Competing With Data & Analytics
Relentless technology change can feel like a rollercoaster — simultaneously exhilarating and exhausting. Just as we reorient from one twist, we’re thrust into the next one.
For managers, one difficulty with new technology is that it typically must integrate with the old. Managers working with data generated by technology rarely have the luxury of a single version of data. Instead, the analysis must incorporate multiple generations that — by definition — differ from each other.
The rise of embedded devices for data collection makes this situation far, far worse. Consider the industrial equipment market: The long life of this hardware combined with the rapid evolution of sensors is difficult to manage.
Siemens AG provides an excellent example both of this difficulty and the opportunity it presents. Gerhard Kress, director of mobility data services, describes the data challenge the situation creates:
“Industrial equipment has time spans that are so much longer than IT time spans. That is a huge issue because, for example, you cannot just shut down the control center of a power plant to upgrade. Or given that the average life span of a rolling stock vehicle is about 30 to 40 years, you have a large, installed base that simply does not have all the modern functionalities in it yet.”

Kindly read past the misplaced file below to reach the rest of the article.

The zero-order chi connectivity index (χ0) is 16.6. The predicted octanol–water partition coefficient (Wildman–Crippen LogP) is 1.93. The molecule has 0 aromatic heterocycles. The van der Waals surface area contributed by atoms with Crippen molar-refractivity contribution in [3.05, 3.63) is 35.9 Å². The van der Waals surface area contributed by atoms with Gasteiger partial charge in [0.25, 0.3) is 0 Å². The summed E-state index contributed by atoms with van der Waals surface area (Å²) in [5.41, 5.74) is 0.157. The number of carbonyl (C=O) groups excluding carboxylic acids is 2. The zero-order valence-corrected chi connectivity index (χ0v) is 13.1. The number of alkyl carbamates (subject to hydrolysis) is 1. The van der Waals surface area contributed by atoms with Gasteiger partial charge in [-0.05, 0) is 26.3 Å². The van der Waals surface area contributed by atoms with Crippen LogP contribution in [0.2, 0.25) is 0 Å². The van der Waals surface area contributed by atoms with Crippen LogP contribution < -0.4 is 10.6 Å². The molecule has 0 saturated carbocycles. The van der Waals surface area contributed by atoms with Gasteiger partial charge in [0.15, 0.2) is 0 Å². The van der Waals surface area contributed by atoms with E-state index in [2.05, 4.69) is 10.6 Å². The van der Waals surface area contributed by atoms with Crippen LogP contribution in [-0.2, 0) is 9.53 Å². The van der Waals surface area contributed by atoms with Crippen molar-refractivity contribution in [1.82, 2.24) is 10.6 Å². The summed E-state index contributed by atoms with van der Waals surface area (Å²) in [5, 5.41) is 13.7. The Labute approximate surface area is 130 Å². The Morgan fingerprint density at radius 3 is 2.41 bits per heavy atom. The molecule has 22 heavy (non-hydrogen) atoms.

Instead, his group must be ready to handle the latest technology (for new products) as well as quite old technology (for their installed products). Siemens, for instance, still services a water turbine that was installed 105 years ago. Lifetimes for heavy equipment “easily last 20 to 40 years.” While it’s a challenge, Siemens is able to create advantage from this difficulty in several ways.
Turning Legacy Into Advantage
Using its data platform, Siemens differentiates through compatibility. Kress notes that: “One of Siemen’s advantages, and a barrier to entry for the other [nonrail] players … is that [we] understand very old rail data formats. Siemens can read data formats from 30 years ago; we have to read them.” While someone else could develop systems to read these, it would take significant time to build. Kress notes that documentation is rarely a priority and that “a lot of the documentation was only through people, and [gathering information] required talking to the experts who designed it.” Reverse engineering takes considerable time and effort for others, but organizations that already understand these legacy formats have an advantage.